A Guide to the United States’ History of Recognition, Diplomatic, and Consular Relations, by Country, since 1776: South Sudan
Since achieving its independence from British and Egyptian rule in 1956, Sudan experienced recurring civil wars primarily between North and South. The 2005 signing of the Comprehensive Peace Agreement (CPA) officially ended the North-South conflict and set the date for a referendum on South Sudan’s self-determination in January 2011. Voters overwhelmingly chose independence and the Republic of South Sudan declared independence on July 9, 2011. The United States recognized the Republic of South Sudan that same day.
President Barack Obama declared that the United States formally recognized the Republic of South Sudan as a sovereign and independent state on July 9, 2011. This followed the historic January referendum on self-determination for Southern Sudan, demonstrating full implementation of the 2005 Comprehensive Peace Agreement between the North and South.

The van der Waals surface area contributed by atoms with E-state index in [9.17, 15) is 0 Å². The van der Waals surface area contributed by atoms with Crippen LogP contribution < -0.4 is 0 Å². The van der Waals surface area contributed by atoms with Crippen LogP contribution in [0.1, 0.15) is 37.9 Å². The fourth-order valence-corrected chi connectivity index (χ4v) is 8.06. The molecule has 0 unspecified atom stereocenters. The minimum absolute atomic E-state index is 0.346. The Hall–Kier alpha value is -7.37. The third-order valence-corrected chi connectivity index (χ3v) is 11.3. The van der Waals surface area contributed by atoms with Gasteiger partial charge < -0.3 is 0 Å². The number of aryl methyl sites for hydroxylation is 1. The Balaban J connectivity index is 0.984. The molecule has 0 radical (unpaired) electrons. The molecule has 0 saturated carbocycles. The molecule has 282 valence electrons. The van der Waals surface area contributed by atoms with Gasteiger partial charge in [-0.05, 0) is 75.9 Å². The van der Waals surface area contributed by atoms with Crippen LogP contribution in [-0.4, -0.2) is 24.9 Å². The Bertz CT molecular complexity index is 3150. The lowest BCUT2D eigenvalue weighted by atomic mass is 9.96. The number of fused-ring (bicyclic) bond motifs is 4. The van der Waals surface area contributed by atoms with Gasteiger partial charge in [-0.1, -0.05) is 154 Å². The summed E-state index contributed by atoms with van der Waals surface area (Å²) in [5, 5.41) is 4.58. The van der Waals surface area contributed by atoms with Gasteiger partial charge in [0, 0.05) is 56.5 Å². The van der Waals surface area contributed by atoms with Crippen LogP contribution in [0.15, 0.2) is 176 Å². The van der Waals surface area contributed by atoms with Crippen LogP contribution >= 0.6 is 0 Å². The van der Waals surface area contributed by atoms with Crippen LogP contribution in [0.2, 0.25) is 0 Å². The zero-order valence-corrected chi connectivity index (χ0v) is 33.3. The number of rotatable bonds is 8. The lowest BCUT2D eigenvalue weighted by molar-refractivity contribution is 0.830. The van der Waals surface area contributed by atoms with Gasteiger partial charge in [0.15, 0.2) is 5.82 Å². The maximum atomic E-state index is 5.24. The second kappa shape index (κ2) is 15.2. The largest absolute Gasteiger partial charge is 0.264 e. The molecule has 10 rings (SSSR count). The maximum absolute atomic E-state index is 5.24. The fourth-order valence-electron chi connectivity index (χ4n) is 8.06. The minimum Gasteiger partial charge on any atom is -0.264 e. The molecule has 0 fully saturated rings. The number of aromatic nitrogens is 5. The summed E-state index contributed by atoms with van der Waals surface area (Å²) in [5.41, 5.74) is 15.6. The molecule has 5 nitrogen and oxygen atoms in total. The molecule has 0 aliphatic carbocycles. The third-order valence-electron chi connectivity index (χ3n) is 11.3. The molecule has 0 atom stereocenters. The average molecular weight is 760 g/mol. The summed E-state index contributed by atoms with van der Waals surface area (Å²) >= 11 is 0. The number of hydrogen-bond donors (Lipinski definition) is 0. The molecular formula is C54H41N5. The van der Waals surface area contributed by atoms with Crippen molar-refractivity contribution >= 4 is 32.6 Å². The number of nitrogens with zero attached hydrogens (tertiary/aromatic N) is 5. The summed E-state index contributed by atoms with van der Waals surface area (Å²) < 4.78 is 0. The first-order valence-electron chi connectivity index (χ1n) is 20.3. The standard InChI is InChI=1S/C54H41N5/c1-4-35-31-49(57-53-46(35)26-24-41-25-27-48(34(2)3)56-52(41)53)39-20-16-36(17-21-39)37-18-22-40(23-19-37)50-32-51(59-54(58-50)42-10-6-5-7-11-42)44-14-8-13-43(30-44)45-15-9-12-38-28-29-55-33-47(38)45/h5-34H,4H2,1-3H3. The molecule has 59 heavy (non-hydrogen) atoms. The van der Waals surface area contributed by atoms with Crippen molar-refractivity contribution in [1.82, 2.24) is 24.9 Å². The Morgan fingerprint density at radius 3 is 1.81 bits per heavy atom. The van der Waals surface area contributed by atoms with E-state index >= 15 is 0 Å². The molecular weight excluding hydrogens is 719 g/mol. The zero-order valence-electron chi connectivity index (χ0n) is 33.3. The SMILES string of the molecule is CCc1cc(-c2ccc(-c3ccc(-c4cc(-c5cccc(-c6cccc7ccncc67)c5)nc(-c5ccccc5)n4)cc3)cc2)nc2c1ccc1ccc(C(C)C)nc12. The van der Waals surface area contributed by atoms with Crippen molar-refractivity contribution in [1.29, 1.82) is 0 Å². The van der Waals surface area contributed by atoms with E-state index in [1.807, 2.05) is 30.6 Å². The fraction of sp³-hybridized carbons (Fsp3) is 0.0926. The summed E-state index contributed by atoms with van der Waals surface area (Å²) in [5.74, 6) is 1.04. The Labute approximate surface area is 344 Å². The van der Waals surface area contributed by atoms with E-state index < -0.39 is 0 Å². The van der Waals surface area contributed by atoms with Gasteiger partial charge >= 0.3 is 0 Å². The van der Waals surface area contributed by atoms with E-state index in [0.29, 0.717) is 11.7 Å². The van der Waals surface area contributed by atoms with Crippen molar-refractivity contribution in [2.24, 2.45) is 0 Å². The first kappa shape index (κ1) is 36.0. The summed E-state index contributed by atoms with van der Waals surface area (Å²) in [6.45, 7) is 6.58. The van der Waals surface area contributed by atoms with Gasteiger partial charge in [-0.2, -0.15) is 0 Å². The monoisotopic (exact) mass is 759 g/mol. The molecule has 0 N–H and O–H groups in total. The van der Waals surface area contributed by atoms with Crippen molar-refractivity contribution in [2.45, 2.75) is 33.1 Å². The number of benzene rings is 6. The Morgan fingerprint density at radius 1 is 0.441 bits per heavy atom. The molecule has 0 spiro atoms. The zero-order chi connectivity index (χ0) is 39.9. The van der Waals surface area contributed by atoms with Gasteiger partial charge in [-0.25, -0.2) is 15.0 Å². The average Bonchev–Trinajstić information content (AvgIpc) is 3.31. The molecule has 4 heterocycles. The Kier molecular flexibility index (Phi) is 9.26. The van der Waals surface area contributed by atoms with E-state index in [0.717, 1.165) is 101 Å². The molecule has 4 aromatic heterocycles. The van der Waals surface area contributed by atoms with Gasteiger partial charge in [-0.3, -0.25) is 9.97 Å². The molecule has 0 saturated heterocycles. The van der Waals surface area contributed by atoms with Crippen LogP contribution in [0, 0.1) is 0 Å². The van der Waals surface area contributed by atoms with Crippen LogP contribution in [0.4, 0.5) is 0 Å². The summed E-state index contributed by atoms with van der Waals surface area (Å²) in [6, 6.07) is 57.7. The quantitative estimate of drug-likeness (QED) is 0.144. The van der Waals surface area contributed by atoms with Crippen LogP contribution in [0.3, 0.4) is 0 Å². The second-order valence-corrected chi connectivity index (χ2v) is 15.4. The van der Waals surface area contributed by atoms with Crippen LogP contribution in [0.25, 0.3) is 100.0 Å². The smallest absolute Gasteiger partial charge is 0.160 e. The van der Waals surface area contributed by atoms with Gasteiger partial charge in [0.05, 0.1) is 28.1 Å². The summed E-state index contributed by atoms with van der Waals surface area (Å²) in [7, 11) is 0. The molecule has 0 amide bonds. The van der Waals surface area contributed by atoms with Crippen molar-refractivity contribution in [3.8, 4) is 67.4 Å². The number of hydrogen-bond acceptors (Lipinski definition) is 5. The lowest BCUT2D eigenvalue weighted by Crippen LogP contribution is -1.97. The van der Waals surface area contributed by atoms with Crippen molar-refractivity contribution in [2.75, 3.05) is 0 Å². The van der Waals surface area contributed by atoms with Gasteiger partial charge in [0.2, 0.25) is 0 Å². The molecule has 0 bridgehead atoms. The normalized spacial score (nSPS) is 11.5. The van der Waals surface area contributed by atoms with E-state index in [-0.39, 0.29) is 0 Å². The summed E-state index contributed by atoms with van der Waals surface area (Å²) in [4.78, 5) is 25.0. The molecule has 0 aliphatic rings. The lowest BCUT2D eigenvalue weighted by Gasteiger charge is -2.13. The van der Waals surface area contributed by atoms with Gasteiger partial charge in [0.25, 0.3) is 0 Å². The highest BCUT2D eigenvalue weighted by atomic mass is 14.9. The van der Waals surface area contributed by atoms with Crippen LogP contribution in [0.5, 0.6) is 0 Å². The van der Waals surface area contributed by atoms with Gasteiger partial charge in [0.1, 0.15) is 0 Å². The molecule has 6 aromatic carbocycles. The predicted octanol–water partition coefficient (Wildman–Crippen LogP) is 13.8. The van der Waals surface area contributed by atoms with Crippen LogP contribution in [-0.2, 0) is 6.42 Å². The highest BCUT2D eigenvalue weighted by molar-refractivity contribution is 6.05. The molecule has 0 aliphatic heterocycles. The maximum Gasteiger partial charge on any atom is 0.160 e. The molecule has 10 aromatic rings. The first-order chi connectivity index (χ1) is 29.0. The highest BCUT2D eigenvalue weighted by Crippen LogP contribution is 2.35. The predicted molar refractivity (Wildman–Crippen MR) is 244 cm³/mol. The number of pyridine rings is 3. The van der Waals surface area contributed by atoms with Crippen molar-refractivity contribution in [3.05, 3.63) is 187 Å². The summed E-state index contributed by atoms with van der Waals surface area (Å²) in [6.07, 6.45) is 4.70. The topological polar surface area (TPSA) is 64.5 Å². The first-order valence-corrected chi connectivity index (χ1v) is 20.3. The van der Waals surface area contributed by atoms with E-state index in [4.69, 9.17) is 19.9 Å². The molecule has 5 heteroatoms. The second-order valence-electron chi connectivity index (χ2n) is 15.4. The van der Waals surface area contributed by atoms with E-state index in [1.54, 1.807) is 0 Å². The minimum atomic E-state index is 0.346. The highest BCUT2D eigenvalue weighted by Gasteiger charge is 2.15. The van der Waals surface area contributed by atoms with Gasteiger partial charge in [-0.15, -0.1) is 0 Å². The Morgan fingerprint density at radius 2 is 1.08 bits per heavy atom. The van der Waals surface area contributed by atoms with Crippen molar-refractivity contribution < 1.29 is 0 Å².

Establishment of Consular Relations, 2005.
After the signing of the Comprehensive Peace Agreement in 2005, the U.S. government established a consulate in Juba to reinforce its partnership with the South Sudanese people.
Establishment of Diplomatic Relations, 2011.
Following its declaration of independence, the United States established full diplomatic relations with the Republic of South Sudan, upgrading the U.S. Consulate General in Juba to a U.S. Embassy on July 9, 2011. The United States appointed Ambassador Barrie Walkley, the U.S. Consul General in Juba, to serve as Chargé d’Affaires pending the appointment of a U.S. Ambassador to Juba. Susan D. Page was confirmed as the Ambassador Designate to the Republic of South Sudan on October 18, 2011.
Consulate Elevated to Embassy, 2011.
The U.S. Consulate at Juba was elevated to Embassy status on July 9, 2011 when U.S. Ambassador to the United Nations Susan Rice officially transformed the U.S. Consulate General into the United States Embassy in the new Republic of South Sudan.